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Accidental Time Traveller by Janis Mackay
The Big Wander by Will Hobbs
The Black Circle by Patrick Carman
Boy Meets Boy by David Levithan
Canadian Cinema Since the 1980s: At the Heart of the World by David L. Pike
The Canary Trainer by Nicholas Meyer
Changeless by Gail Carriger
Escape from Bridezilla by Jacqueline deMontravel
The First Eagle by Tony Hillerman
Fletcher and Zenobia by Edward Gorey
Garment of Shadows by Laurie R. King
The Great Desert Race by Betty Baker
Great House by Nicole Krauss
Her Permanent Record by Jimmy Gownley
Lion in the Valley by Elizabeth Peters
The Main Corpse by Diane Mott Davidson
Midnight in Austenland by Shannon Hale
My Invisible Boyfriend by Susie Day
Odd Duck by Cecil Castellucci
Ottoline At Sea by Chris Riddell
Packing for Mars by Mary Roach
The Rules by Stacey Kade
The Secret of the Stone Frog by David Nytra
Skywalkers: Mohawk Ironworkers Build the City by David Weitzman
The Snowy Day by Ezra Jack Keats
Someday by Charlotte Zolotow
Speaking from Among the Bones by Alan Bradley
The Twelve Bots of Christmas by Nathan Hale
Who's Seen the Scissors by Fernando Krahn
Your Hate Mail Will Be Graded by John Scalzi

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5 stars: Completely enjoyable or compelling
4 stars: Good but flawed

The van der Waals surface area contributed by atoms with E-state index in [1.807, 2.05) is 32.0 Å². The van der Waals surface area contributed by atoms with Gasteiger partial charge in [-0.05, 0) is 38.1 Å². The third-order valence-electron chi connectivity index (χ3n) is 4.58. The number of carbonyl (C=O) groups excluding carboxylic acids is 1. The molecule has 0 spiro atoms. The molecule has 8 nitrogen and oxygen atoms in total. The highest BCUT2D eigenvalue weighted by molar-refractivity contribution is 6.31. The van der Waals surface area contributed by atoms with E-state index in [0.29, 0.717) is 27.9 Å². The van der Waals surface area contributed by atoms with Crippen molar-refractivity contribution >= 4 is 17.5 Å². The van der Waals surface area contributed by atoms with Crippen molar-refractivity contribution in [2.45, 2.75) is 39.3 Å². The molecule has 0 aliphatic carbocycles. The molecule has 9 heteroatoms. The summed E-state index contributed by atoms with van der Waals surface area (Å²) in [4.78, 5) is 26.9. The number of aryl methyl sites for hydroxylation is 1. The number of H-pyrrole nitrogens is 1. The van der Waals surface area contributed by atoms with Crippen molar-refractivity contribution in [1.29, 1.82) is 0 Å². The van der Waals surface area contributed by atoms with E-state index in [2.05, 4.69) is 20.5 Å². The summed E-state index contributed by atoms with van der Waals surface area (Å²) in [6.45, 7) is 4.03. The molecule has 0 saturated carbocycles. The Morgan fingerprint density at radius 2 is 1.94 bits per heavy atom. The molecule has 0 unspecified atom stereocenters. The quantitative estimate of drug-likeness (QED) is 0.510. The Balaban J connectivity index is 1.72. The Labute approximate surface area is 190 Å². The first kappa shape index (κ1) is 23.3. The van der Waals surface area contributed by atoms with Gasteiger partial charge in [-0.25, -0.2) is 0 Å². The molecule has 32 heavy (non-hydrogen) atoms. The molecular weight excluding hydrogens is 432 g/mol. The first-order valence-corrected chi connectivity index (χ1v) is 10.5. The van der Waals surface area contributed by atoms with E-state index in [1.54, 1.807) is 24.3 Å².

3 stars: Average
2 stars: OK
1 star: Did not finish

Reading Challenges

My Kind of Mystery Reading Challenge 2017 February - January 2017-8




Comments for Garment of Shadows

Garment of Shadows: 06/26/13

cover artGarment of Shadows by Laurie R. King is the twelfth of the Mary Russell / Sherlock Holmes mystery series. It continues the plot left off at the close of The Pirate King.

It marks a return to the themes and characters of some of her earliest books — A Letter of Mary, The Moor, and O Jerusalem — namely British colonialism, Islam, and political uprising. The problem is that so much effort is always spent on how different Muslims are that there's very little time left for a plot or character development.

Here, the setting is Morocco so there's political unrest between Spain and France. The place is about to split apart at the seems and yet the emphasis is once again on the odd customs and language. Yes—it's a different place. Yes—there's aspects of the culture that might seem bizarre. Gotcha. Can we move on now?

That said, Garment of Shadows is less serious than its predecessors. It opens with a rather ridiculous situation — namely Mary with full on amnesia. If we take that some of the off the cuff silliness of the The Pirate King, has rubbed off on this book, then it's perfectly acceptable for Mary to have forgotten who she is, right?

Thankfully the amnesia is just the introduction. It's an excuse to separate Mary and Sherlock and give him a reason to be concerned about her. It also gives both of them (and us, the reader) a chance to re-examine their relationship and marriage.

Although the book is flawed and it did bring back characters / themes I had been glad to leave behind, I did enjoy the book once it got started.

Four stars

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